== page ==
When is a Used Residential Property Subject to HST?

Posted on: Thursday, March 8th, 2012

It is important to turn your mind to whether a used residential property is subject to HST if that property is larger than a half hectare. Revenue Canada’s definition of a principal residence includes a limit on the land size to a half hectare. This is the amount of land that is usually considered to be reasonably necessary for the use and enjoyment of the building as a place of residence. This is not a firm rule there is room for the land included in the principal residence to be expanded if it can be shown to be reasonably necessary for the use and enjoyment of the building as a residence. For example, the land in excess of the half hectare could be considered reasonably necessary if the location of the buildings on the lot require land in excess of a half hectare to permit access to public roads, or if there is a minimum lot size restriction.

In cases where you are faced with separating the excess land from the residence land for HST purposes the value assigned to each part must be fair and reasonable i.e. based on the fair market value of each portion. Restrictions that would be placed on the excess lands would impact this assessment.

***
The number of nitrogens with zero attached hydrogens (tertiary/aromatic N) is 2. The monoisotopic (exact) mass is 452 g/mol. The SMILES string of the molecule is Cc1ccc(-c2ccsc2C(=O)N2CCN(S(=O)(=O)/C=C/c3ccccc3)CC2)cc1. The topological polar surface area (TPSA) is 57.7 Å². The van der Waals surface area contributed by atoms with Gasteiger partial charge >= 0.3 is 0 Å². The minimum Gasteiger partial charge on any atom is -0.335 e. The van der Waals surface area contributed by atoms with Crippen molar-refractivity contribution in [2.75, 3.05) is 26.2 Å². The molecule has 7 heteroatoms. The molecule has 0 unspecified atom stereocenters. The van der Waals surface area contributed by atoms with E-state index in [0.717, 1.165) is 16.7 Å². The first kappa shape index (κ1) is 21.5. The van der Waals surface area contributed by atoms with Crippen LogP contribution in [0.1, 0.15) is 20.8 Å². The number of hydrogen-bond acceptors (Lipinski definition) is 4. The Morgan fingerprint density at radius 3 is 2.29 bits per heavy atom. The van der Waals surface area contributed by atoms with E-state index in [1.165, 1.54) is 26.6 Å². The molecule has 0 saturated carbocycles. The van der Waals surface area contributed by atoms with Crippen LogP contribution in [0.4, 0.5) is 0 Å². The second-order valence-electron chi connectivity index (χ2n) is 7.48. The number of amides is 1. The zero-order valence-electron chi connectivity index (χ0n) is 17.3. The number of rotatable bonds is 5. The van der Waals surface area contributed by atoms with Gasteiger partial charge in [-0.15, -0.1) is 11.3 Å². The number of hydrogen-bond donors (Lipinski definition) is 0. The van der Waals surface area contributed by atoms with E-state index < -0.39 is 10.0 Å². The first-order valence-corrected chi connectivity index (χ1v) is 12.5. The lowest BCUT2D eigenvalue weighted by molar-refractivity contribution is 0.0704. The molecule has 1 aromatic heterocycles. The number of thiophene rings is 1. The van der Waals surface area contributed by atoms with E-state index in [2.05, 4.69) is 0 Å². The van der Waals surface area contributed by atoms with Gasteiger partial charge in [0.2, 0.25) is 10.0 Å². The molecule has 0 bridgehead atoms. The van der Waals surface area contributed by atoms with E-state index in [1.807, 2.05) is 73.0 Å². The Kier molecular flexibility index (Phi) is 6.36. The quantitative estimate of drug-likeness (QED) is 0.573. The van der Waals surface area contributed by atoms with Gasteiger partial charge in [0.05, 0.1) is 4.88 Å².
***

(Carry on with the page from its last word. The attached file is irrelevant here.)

The facts of each situation must be reviewed carefully. The tax treatment by previous owners should also be considered. For the real estate agent drafting the agreement of purchase and sale knowledge of this issue is required. The agreement should be drafted to acknowledge that lands in excess of that reasonably required for the residence may be subject to HST. The apportionment and valuation should be left to the lawyers to sort out.

If you have any questions about this article, I invite you to contact me at shari@elliottlawyers.com.

The content of the articles in this blog are intended to provide a general guide to the subject matter. The information does not constitute legal advice and a solicitor and client relationship is not created.

 

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